Major Gaps in Life Expectancy Across the U.S.

Researchers find life expectancy differs by as much as 20 years in different counties
Researchers find life expectancy differs by as much as 20 years in different counties

HealthDay News — Life expectancy can differ by as much as two decades between various U.S. counties, according to research published online May 8 in JAMA Internal Medicine.

Overall, life expectancy in the United States increased for men and women a combined 5.3 years, from 73.8 years to 79.1 years. For men, life expectancy rose from 70.0 to 76.7 years, while for women it rose from 77.5 to 81.5 years. A group of counties in central Colorado -- which include affluent cities like Aspen and Breckenridge -- have the nation's highest life expectancy, the researchers found. Summit County, Colorado, topped the list at 86.8 years, followed by Pitkin County (86.5 years) and Eagle County (85.9 years), lead author Ali Mokdad, PhD, a professor of global health with the University of Washington's Institute for Health Metrics and Evaluation in Seattle, told HealthDay

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Several counties in North and South Dakota containing Native American reservations had the lowest life expectancy in the United States, the researchers found. Southern counties along the lower half of the Mississippi, in eastern Kentucky, and in southwestern West Virginia also had very low life expectancy. Oglala Lakota County, SD, which includes the Pine Ridge Native American reservation, had the lowest life expectancy in the country in 2014 at 66.8 years – comparable to countries like Sudan (67.2 years), India (66.9 years), and Iraq (67.7 years), Mokdad said.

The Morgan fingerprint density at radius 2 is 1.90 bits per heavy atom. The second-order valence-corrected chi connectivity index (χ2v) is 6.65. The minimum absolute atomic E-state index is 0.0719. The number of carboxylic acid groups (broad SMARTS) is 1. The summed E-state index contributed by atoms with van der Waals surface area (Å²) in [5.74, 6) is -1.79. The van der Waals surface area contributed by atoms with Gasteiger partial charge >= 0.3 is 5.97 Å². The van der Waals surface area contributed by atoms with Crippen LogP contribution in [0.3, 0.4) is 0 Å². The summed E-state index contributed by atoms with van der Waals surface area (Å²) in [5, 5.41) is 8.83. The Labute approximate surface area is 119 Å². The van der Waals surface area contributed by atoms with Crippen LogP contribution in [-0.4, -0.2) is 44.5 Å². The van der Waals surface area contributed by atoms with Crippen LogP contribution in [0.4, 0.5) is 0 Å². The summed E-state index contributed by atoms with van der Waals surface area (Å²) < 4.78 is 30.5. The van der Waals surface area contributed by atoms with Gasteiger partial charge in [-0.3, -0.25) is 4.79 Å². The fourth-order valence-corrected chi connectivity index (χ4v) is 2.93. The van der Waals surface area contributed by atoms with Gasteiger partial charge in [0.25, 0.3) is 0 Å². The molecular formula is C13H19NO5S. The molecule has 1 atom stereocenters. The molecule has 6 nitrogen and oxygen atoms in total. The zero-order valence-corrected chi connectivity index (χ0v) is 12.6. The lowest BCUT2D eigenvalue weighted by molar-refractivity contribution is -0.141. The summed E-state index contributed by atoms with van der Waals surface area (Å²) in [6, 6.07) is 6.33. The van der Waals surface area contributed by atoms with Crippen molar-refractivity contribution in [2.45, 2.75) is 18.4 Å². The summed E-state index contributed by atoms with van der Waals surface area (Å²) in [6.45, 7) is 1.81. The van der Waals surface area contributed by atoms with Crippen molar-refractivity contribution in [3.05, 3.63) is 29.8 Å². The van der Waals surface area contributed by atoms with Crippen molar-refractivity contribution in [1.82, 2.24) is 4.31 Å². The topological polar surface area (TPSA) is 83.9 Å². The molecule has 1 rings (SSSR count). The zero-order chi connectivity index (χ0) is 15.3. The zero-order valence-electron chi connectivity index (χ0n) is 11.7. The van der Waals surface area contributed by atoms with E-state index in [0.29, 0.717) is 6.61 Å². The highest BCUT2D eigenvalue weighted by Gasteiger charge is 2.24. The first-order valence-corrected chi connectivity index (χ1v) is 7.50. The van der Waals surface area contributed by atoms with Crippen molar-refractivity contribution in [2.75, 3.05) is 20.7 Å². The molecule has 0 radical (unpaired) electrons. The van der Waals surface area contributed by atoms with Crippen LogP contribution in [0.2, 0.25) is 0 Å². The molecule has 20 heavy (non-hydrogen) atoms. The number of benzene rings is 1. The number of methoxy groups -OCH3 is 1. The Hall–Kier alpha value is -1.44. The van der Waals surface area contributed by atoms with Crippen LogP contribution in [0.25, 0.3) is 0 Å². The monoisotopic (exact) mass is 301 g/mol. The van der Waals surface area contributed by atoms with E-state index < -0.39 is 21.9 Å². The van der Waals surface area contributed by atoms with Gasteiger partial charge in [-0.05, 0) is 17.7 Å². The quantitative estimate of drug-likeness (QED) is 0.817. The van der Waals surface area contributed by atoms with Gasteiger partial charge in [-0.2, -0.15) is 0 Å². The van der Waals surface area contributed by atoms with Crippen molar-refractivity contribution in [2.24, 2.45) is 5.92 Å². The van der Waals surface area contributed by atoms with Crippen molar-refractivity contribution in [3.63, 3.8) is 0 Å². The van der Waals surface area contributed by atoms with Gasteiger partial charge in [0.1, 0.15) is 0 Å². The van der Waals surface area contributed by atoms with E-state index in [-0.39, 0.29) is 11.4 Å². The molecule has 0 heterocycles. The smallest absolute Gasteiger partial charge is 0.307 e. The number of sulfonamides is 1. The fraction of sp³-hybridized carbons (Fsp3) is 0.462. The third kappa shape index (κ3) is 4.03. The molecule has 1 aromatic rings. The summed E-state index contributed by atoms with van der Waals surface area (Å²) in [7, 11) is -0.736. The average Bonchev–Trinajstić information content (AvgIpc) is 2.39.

Socioeconomic and race/ethnicity factors explain 60% of the variation in life expectancy, the researchers found, while quality and availability of health care accounts for 27% of the life expectancy gap. Behavioral and metabolic risk factors appear to play the largest role in a county's life expectancy, with 74% of the difference explained by factors including physical activity, diabetes, blood pressure, smoking, and obesity.

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